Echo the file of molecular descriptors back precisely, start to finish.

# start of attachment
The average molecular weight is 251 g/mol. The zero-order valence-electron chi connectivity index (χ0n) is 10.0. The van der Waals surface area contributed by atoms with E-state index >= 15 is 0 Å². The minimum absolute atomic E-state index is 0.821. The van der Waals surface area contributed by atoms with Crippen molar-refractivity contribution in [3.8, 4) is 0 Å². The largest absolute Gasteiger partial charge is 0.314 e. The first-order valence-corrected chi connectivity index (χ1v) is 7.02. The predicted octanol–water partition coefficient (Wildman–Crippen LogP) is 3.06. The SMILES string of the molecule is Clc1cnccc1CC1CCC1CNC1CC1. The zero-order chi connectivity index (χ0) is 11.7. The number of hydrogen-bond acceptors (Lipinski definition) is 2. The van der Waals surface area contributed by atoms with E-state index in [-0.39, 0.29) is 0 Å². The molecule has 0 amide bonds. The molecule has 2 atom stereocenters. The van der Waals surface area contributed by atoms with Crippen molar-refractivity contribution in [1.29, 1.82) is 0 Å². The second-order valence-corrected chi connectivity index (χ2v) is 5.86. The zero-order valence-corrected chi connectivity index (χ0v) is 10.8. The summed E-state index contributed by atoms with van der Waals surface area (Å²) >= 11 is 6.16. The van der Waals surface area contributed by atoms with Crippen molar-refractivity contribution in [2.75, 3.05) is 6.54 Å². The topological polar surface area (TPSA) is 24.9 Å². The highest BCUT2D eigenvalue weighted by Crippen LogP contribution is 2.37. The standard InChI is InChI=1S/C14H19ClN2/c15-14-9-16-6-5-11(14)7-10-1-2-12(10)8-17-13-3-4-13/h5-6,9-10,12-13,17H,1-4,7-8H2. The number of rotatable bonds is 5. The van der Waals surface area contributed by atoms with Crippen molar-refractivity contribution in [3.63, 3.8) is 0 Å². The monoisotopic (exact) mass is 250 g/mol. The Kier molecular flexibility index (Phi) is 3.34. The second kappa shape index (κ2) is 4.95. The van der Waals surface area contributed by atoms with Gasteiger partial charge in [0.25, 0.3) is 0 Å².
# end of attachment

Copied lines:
The average molecular weight is 251 g/mol. The zero-order valence-electron chi connectivity index (χ0n) is 10.0. The van der Waals surface area contributed by atoms with E-state index >= 15 is 0 Å². The minimum absolute atomic E-state index is 0.821. The van der Waals surface area contributed by atoms with Crippen molar-refractivity contribution in [3.8, 4) is 0 Å². The largest absolute Gasteiger partial charge is 0.314 e. The first-order valence-corrected chi connectivity index (χ1v) is 7.02. The predicted octanol–water partition coefficient (Wildman–Crippen LogP) is 3.06. The SMILES string of the molecule is Clc1cnccc1CC1CCC1CNC1CC1. The zero-order chi connectivity index (χ0) is 11.7. The number of hydrogen-bond acceptors (Lipinski definition) is 2. The van der Waals surface area contributed by atoms with E-state index in [-0.39, 0.29) is 0 Å². The molecule has 0 amide bonds. The molecule has 2 atom stereocenters. The van der Waals surface area contributed by atoms with Crippen molar-refractivity contribution in [1.29, 1.82) is 0 Å². The second-order valence-corrected chi connectivity index (χ2v) is 5.86. The zero-order valence-corrected chi connectivity index (χ0v) is 10.8. The summed E-state index contributed by atoms with van der Waals surface area (Å²) >= 11 is 6.16. The van der Waals surface area contributed by atoms with Crippen molar-refractivity contribution in [2.75, 3.05) is 6.54 Å². The topological polar surface area (TPSA) is 24.9 Å². The highest BCUT2D eigenvalue weighted by Crippen LogP contribution is 2.37. The standard InChI is InChI=1S/C14H19ClN2/c15-14-9-16-6-5-11(14)7-10-1-2-12(10)8-17-13-3-4-13/h5-6,9-10,12-13,17H,1-4,7-8H2. The number of rotatable bonds is 5. The van der Waals surface area contributed by atoms with Crippen molar-refractivity contribution in [3.63, 3.8) is 0 Å². The monoisotopic (exact) mass is 250 g/mol. The Kier molecular flexibility index (Phi) is 3.34. The second kappa shape index (κ2) is 4.95. The van der Waals surface area contributed by atoms with Gasteiger partial charge in [0.25, 0.3) is 0 Å².